Then they cite an interesting paper by Dohleman and Long (2009) showing that the perennial Miscanthus can produce more total biomass than corn. I cited this paper in my book as evidence for the hypothesis above, that perennials can sometimes capture more resources than annuals. Miscanthus can have green leaves capturing sunlight both earlier and later than corn does.
What about seed yield? Zero. The genotype used doesn't make any seeds. It's propagated from cuttings. So while corn is recycling nitrogen from leaves to seeds in the autumn, Miscanthus just keeps growing. Ok, but weren't we talking about the potential of herbaceous perennials to have high grain yields?
It's also worth noting that that it wasn't until the third year of growth that Miscanthus plants got big enough to capture that much sunlight and produce that much biomass. We worry that increasing the frequency of corn in a rotation to two years out of three risks disease, but wouldn't growing Miscanthus year after year have similar risks?
Next, Van Tassel et al. cite a paper by Aragon et al. (2009), noting that although "blossom removal
increased the survival rate of a short lived perennial, it did not affect reproductive effort." So I looked at Figure 2 in Aragon et al. Blossom removal in 2005 roughly doubled survival to 2006, and the difference was statistically significant. This seems like the key result, showing that producing seeds decreases the chances of surviving to the next year. It's true that, among the plants that did survive to 2006, there were no significant differences in 2006 seed production. But so what? Also, it's hard to get statistically significant differences when you only have one surviving plant in the control treatment (versus six in the deblossomed treatment)!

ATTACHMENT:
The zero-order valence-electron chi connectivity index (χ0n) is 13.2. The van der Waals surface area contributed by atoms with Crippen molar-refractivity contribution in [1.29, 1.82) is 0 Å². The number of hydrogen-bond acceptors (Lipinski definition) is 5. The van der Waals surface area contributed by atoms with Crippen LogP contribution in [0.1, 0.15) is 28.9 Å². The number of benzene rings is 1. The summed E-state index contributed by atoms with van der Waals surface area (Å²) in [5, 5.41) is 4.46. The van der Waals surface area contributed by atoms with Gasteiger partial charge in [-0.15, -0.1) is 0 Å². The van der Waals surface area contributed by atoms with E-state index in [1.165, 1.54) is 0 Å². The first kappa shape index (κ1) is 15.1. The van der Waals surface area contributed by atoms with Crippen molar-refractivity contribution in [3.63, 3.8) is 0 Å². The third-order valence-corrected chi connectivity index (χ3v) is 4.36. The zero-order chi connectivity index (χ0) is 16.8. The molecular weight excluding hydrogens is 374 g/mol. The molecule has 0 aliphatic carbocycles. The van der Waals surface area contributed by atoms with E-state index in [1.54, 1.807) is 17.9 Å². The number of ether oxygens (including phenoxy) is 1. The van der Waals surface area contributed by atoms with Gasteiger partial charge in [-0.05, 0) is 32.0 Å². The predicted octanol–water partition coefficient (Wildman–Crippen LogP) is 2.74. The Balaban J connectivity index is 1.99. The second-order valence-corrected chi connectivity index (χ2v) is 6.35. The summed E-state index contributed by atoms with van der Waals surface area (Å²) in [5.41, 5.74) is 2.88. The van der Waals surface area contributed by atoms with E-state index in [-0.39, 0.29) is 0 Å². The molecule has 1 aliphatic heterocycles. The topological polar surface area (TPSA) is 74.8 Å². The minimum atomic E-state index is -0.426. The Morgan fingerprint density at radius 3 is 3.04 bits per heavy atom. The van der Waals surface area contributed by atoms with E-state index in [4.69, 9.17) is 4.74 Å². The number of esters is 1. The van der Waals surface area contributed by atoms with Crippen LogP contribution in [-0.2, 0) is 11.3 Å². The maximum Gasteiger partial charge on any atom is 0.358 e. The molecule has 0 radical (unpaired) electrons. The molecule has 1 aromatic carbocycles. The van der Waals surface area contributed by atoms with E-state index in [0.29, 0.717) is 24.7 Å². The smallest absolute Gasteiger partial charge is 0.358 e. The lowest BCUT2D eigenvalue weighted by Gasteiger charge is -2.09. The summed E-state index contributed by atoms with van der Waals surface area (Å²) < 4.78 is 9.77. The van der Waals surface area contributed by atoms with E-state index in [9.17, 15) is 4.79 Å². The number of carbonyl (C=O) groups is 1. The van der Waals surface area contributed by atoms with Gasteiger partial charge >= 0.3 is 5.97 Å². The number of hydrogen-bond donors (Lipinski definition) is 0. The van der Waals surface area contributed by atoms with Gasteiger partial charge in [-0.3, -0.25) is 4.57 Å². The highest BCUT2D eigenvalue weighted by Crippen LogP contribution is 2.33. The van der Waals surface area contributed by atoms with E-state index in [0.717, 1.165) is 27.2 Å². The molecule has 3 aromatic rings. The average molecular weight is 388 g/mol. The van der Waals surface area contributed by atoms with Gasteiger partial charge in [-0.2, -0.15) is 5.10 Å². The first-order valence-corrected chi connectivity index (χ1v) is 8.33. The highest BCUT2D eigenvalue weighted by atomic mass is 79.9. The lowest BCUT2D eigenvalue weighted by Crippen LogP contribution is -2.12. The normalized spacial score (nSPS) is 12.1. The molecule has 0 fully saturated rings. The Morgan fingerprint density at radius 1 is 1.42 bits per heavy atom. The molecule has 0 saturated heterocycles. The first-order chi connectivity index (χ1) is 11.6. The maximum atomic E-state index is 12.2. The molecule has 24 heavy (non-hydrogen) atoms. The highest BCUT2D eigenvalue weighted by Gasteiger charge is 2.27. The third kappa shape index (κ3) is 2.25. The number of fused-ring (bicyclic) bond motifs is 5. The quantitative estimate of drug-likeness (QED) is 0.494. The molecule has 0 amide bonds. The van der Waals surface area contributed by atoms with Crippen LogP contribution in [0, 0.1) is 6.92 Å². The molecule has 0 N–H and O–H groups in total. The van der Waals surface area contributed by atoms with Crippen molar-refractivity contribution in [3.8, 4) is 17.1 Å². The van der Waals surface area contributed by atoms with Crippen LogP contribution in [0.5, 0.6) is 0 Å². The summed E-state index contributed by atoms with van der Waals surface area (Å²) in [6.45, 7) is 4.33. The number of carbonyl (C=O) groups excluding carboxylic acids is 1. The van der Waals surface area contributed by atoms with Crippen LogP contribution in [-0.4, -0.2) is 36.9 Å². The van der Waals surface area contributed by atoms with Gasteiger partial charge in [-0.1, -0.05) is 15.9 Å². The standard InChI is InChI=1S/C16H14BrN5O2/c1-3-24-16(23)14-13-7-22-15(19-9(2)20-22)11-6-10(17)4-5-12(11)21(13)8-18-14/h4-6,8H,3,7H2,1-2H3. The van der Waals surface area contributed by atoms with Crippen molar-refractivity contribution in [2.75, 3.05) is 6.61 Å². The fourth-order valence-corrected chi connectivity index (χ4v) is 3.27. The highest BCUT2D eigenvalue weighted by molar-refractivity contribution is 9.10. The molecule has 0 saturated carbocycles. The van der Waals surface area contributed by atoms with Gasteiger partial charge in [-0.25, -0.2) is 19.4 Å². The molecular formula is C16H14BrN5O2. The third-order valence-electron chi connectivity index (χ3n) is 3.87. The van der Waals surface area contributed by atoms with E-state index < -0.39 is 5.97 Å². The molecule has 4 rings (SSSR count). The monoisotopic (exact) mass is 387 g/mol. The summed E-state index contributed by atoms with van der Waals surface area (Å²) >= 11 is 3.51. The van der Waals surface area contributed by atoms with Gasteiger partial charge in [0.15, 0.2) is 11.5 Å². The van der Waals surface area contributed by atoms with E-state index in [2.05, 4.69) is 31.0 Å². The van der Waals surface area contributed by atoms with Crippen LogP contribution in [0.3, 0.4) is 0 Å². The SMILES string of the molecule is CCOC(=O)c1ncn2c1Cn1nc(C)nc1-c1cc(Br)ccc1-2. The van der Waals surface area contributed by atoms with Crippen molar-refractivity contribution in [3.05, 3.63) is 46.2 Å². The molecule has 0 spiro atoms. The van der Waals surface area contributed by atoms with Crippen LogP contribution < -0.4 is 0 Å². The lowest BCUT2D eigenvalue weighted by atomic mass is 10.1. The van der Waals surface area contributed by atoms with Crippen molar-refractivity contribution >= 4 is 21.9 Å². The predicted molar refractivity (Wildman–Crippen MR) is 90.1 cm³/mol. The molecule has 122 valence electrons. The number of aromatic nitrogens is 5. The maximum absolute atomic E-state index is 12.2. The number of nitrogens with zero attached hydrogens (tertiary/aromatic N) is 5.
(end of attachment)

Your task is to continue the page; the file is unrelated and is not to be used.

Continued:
Van Tassel et al. also cite a paper by Ploschuk et al. (2005) finding no difference in allocation to seeds in two related species, an annual and perennial. Comparing two related species is a good start, but a sample size of one is too few to draw conclusions, as just noted. Silvertown and Dodd (1996) asked a related question:
When an annual evolves into a perennial, or vice versa, how does allocation to seeds change?
They looked at 13 such transitions and found a highly significant association: perennials allocate fewer resources to seeds than annuals do. Median harvest index values were 28% for annuals and 7% for perennials. They don't give as much detail on their data sources as I would have liked, though.
To summarize, the paper by Van Tassel et al. didn't convince me that we will ever be able to breed herbaceous perennials that allocate as large a fraction of their resources to grain as wheat or corn do, while also producing more roots than those crops do (to stabilize the soil) and still retaining enough resources to survive the winter in a dense enough stand to suppress weeds. Their paper has plenty of interesting information on trees and seed-free Miscanthus. But what I would most like to see is a graph of changes in allocation to seed resulting from their attempts to increase the yield of seed-producing perennials, together with associated changes in over-winter survival and root biomass. I assume there will be tradeoffs, but will they be tradeoffs we can accept?